“Sorry to burst your bubble, but it’s not. On the other hand, you’re pretty lucky yourself. Another day or two without blood and you won’t wake up, dream or not.” His hands were still on her shoulders. He was close behind her, so close she could feel the warmth of his breath against the back of her neck. So whoever or whatever he was, he wasn’t a vampire. Or one of the undead. But if this guy was human she had a whole new conception of humanity.

Summoning all her strength, she wrenched herself from his grasp. “I’m not touching that body.”

Another sigh. “I was afraid you’d be difficult.”

“Is that what you call it when someone doesn’t want to pull a Hannibal Lecter in a dark alley?”

“She’s already dead,” he pointed out.

"Is that another one of your technicalities?” She hadn’t meant to yell but she wasn’t sorry she had.

“All right, all right,” he said. “I get it. You don’t want to feed off the victim. Looks like we’re going to have to move to plan B.”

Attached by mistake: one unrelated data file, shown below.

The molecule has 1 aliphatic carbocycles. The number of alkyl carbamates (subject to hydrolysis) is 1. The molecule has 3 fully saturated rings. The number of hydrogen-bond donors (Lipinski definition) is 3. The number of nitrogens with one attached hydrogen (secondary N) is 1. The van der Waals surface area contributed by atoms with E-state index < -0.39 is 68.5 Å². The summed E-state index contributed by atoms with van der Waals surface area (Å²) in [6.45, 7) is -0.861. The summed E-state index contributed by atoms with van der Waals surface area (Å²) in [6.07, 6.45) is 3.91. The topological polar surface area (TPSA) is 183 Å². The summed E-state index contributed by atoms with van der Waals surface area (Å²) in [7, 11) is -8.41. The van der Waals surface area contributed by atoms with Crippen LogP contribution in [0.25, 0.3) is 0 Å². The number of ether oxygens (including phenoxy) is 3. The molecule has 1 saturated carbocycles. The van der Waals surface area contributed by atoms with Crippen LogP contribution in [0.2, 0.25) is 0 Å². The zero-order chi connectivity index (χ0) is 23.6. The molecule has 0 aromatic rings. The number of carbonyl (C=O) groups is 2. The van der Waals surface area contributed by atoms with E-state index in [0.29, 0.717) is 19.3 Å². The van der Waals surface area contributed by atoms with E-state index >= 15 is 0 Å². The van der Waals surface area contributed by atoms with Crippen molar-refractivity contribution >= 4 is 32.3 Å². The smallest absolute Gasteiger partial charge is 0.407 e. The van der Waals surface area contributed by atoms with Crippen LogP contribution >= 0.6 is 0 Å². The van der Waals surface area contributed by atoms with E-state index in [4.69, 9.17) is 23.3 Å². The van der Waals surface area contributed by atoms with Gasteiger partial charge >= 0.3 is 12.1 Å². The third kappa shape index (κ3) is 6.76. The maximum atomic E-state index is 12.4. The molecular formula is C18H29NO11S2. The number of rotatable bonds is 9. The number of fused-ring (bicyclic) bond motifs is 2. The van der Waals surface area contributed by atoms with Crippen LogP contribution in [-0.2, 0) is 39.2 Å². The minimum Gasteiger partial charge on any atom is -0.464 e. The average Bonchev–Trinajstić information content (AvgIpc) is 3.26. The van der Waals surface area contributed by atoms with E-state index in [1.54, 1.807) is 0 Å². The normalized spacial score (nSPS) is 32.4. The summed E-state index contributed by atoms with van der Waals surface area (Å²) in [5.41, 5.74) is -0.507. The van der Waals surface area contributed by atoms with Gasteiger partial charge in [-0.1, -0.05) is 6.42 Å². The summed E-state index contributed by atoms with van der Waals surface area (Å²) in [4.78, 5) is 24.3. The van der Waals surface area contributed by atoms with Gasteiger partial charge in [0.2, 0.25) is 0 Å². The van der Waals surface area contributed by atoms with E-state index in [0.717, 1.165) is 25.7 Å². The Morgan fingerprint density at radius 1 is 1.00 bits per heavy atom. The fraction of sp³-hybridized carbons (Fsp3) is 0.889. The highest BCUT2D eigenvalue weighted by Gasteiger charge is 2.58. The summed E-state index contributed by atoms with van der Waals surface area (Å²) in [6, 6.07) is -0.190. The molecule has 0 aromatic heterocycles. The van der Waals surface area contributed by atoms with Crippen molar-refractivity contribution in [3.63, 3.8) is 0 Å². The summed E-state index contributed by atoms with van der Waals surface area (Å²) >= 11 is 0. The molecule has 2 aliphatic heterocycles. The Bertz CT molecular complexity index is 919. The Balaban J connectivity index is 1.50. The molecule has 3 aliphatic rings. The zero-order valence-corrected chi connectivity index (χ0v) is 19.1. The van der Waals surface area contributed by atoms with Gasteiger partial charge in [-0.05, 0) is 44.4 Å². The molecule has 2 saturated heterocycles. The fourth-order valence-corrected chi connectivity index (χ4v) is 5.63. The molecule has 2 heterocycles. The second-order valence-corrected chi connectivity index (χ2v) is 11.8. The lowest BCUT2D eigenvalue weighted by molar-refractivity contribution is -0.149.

“If you think I’m moving to any plan that involves you, you’re crazy.”

“Now that,” he said, the corner of his mouth tugging upward, “is a definite possibility. But you’re going to need to come with me if you value your life and beneath all that false bravado I’m guessing you do.”

She didn’t answer him. She hated him for being right. She hated that she didn’t have any other options than to trust some callous jerk. It wouldn’t be the first time. “Why don’t you just force me to go with you?” she asked. “It’s not like you couldn’t make me, if you wanted to.”